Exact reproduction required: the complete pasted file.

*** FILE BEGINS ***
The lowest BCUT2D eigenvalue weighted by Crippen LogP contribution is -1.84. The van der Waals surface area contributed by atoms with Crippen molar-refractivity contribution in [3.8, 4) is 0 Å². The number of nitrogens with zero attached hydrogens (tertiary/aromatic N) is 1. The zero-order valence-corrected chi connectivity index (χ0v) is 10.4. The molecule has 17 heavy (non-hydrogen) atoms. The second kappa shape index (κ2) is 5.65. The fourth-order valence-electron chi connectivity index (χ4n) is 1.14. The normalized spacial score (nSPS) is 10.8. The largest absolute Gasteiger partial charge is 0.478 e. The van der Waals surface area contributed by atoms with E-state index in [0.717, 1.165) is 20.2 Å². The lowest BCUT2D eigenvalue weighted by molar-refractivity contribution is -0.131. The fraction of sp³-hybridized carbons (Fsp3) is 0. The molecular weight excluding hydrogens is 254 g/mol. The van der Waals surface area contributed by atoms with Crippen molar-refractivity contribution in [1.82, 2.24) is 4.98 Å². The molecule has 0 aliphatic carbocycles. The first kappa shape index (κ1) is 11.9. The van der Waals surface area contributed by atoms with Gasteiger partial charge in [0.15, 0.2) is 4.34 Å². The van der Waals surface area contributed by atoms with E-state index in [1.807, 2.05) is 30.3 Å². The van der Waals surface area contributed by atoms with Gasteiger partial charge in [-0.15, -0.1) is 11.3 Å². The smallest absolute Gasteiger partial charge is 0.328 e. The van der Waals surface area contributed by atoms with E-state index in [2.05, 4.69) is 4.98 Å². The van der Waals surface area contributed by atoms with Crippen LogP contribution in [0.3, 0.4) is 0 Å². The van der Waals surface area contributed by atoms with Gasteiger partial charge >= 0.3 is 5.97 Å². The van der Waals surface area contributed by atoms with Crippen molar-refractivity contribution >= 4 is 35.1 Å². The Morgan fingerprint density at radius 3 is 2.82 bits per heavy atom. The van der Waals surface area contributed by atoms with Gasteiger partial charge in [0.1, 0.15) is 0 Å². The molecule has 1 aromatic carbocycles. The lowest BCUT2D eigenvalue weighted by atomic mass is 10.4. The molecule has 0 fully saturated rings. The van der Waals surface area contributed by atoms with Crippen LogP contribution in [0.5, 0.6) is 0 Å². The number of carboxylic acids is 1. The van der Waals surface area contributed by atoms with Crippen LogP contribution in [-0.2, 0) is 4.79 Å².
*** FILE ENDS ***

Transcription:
The lowest BCUT2D eigenvalue weighted by Crippen LogP contribution is -1.84. The van der Waals surface area contributed by atoms with Crippen molar-refractivity contribution in [3.8, 4) is 0 Å². The number of nitrogens with zero attached hydrogens (tertiary/aromatic N) is 1. The zero-order valence-corrected chi connectivity index (χ0v) is 10.4. The molecule has 17 heavy (non-hydrogen) atoms. The second kappa shape index (κ2) is 5.65. The fourth-order valence-electron chi connectivity index (χ4n) is 1.14. The normalized spacial score (nSPS) is 10.8. The largest absolute Gasteiger partial charge is 0.478 e. The van der Waals surface area contributed by atoms with E-state index in [0.717, 1.165) is 20.2 Å². The lowest BCUT2D eigenvalue weighted by molar-refractivity contribution is -0.131. The fraction of sp³-hybridized carbons (Fsp3) is 0. The molecular weight excluding hydrogens is 254 g/mol. The van der Waals surface area contributed by atoms with Crippen molar-refractivity contribution in [1.82, 2.24) is 4.98 Å². The molecule has 0 aliphatic carbocycles. The first kappa shape index (κ1) is 11.9. The van der Waals surface area contributed by atoms with Gasteiger partial charge in [0.15, 0.2) is 4.34 Å². The van der Waals surface area contributed by atoms with E-state index in [1.807, 2.05) is 30.3 Å². The van der Waals surface area contributed by atoms with Gasteiger partial charge in [-0.15, -0.1) is 11.3 Å². The smallest absolute Gasteiger partial charge is 0.328 e. The van der Waals surface area contributed by atoms with E-state index in [2.05, 4.69) is 4.98 Å². The van der Waals surface area contributed by atoms with Crippen LogP contribution in [0.3, 0.4) is 0 Å². The van der Waals surface area contributed by atoms with Gasteiger partial charge >= 0.3 is 5.97 Å². The van der Waals surface area contributed by atoms with Crippen molar-refractivity contribution >= 4 is 35.1 Å². The Morgan fingerprint density at radius 3 is 2.82 bits per heavy atom. The van der Waals surface area contributed by atoms with Gasteiger partial charge in [0.1, 0.15) is 0 Å². The molecule has 1 aromatic carbocycles. The lowest BCUT2D eigenvalue weighted by atomic mass is 10.4. The molecule has 0 fully saturated rings. The van der Waals surface area contributed by atoms with Crippen LogP contribution in [0.5, 0.6) is 0 Å². The number of carboxylic acids is 1. The van der Waals surface area contributed by atoms with Crippen LogP contribution in [-0.2, 0) is 4.79 Å².